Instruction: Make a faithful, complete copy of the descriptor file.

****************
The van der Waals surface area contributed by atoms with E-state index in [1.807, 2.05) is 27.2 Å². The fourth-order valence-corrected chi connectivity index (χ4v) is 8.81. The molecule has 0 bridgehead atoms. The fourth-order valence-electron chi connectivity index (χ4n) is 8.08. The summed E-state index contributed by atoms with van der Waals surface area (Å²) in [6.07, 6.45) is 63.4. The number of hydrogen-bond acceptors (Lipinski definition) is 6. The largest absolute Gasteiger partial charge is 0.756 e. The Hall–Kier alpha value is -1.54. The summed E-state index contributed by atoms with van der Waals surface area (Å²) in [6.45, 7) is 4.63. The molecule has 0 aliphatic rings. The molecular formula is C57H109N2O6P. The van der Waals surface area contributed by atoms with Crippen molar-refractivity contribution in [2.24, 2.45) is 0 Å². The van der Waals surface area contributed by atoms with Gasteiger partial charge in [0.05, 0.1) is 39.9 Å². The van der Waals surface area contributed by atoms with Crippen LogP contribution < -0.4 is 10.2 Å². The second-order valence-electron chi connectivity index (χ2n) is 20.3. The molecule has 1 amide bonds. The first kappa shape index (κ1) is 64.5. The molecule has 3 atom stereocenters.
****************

The van der Waals surface area contributed by atoms with E-state index in [1.807, 2.05) is 27.2 Å². The fourth-order valence-corrected chi connectivity index (χ4v) is 8.81. The molecule has 0 bridgehead atoms. The fourth-order valence-electron chi connectivity index (χ4n) is 8.08. The summed E-state index contributed by atoms with van der Waals surface area (Å²) in [6.07, 6.45) is 63.4. The number of hydrogen-bond acceptors (Lipinski definition) is 6. The largest absolute Gasteiger partial charge is 0.756 e. The Hall–Kier alpha value is -1.54. The summed E-state index contributed by atoms with van der Waals surface area (Å²) in [6.45, 7) is 4.63. The molecule has 0 aliphatic rings. The molecular formula is C57H109N2O6P. The van der Waals surface area contributed by atoms with Crippen molar-refractivity contribution in [2.24, 2.45) is 0 Å². The van der Waals surface area contributed by atoms with Gasteiger partial charge in [0.05, 0.1) is 39.9 Å². The van der Waals surface area contributed by atoms with Crippen LogP contribution < -0.4 is 10.2 Å². The second-order valence-electron chi connectivity index (χ2n) is 20.3. The molecule has 1 amide bonds. The first kappa shape index (κ1) is 64.5. The molecule has 3 atom stereocenters.